The Walden Effect: Farming, simple living, permaculture, and invention.

Loading up straw bales

loading up 6 bales of straw in the golf cart

We figured out today that stacking straw in a vertical fashion on the golf cart allows us to haul six bales compared to horizontal stacking that only gave us four.

Anna Hess's books
Want more in-depth information? Browse through our books.

Or explore more posts by date or by subject.

About us: Anna Hess and Mark Hamilton spent over a decade living self-sufficiently in the mountains of Virginia before moving north to start over from scratch in the foothills of Ohio. They've experimented with permaculture, no-till gardening, trailersteading, home-based microbusinesses and much more, writing about their adventures in both blogs and books.

Want to be notified when new comments are posted on this page? Click on the RSS button after you add a comment to subscribe to the comment feed, or simply check the box beside "email replies to me" while writing your comment.

you could put a couple on the roof too
Comment by david Mon Feb 13 18:25:14 2012
I'm not sure the canopy could handle the weight of even one bale of straw --- it's very flimsy. We could probably unscrew it, though, and stack the ones on the seat higher....
Comment by anna Mon Feb 13 18:38:31 2012

Where do you find straw for sale? I look on craigslist and hardly ever see it. When I find it, it seems expensive. Can you get it at feed stores?

I've yet to use straw so I'm wondering if there is anything else I should know about it. Are there different varieties? Do you have to ask about whether or not it was sprayed with pesticide while growing or fungicides for storage or anything like that? Anything else a newbie should know? Thanks!

Comment by David Tue Feb 14 05:46:07 2012

You can buy straw at feed stores, but it's quite expensive. We finally found a local farmer last year and just asked him when to contact him to get straw --- the answer was, I believe, June and November. That will depend on your climate, though, and on what kind of grains farmers grow there. It's best to get a big load at once, since the grains tend to ripen only twice a year.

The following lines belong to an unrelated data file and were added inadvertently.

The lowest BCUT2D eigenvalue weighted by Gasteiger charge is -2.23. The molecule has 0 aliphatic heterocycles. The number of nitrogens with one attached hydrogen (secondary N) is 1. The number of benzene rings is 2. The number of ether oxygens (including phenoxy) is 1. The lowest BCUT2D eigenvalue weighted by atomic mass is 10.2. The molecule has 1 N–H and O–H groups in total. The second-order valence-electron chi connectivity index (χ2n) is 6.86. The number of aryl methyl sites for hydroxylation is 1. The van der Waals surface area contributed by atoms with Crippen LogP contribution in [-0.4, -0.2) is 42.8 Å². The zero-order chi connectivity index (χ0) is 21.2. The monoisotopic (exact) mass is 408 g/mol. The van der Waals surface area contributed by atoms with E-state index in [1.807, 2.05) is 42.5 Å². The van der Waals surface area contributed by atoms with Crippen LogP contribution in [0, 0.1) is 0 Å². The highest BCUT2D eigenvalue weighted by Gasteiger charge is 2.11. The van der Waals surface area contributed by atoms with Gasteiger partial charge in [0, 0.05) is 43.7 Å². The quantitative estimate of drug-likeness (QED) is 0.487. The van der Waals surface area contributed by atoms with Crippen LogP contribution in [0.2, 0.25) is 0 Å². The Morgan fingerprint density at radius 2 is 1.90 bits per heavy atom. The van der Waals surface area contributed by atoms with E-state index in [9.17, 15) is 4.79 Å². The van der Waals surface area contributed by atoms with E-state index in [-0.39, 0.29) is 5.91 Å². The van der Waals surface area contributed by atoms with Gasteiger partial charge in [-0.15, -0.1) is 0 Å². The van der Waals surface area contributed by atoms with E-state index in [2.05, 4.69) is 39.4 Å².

There are different kinds of straw --- depending on what kind of grain it comes from. My understanding is that, for mulch, it doesn't make that big of a difference. (If you were building a straw bale house, that would be different.) In a perfect world, you'd ask if it was organically grown, but we didn't have many choices, so went with what was available. I suspect that the healthy soil food web under straw mulch breaks down most problematic chemicals in short order. (I wouldn't use non-organic straw to grow mushrooms, though.)

Comment by anna Tue Feb 14 07:47:00 2012
Just found a local farmer selling unsprayed rye straw. Loaded up with 17 bales. I'm starting 75 strawberries and a bunch of other perennials this year, along with the ever expanding veggie beds. I'm hoping this straw will go a long way to augmenting the small amount of grass clipping I managed to rake up for mulch last year. Thanks for the above straw advice! I feel lucky to have found the straw unsprayed. I'm keeping this guys number!
Comment by David V Sun Feb 19 20:31:49 2012
David --- Sounds like you hit the jackpot! I'd not only keep his number, but also ask him when his next round of straw will be ready and mark the date on your calendar.
Comment by anna Mon Feb 20 11:28:14 2012

profile counter myspace

Powered by Branchable Wiki Hosting.

Required disclosures:

As an Amazon Associate, I earn a few pennies every time you buy something using one of my affiliate links. Don't worry, though --- I only recommend products I thoroughly stand behind!

Also, this site has Google ads on it. Third party vendors, including Google, use cookies to serve ads based on a user's prior visits to a website. Google's use of advertising cookies enables it and its partners to serve ads to users based on their visit to various sites. You can opt out of personalized advertising by visiting this site.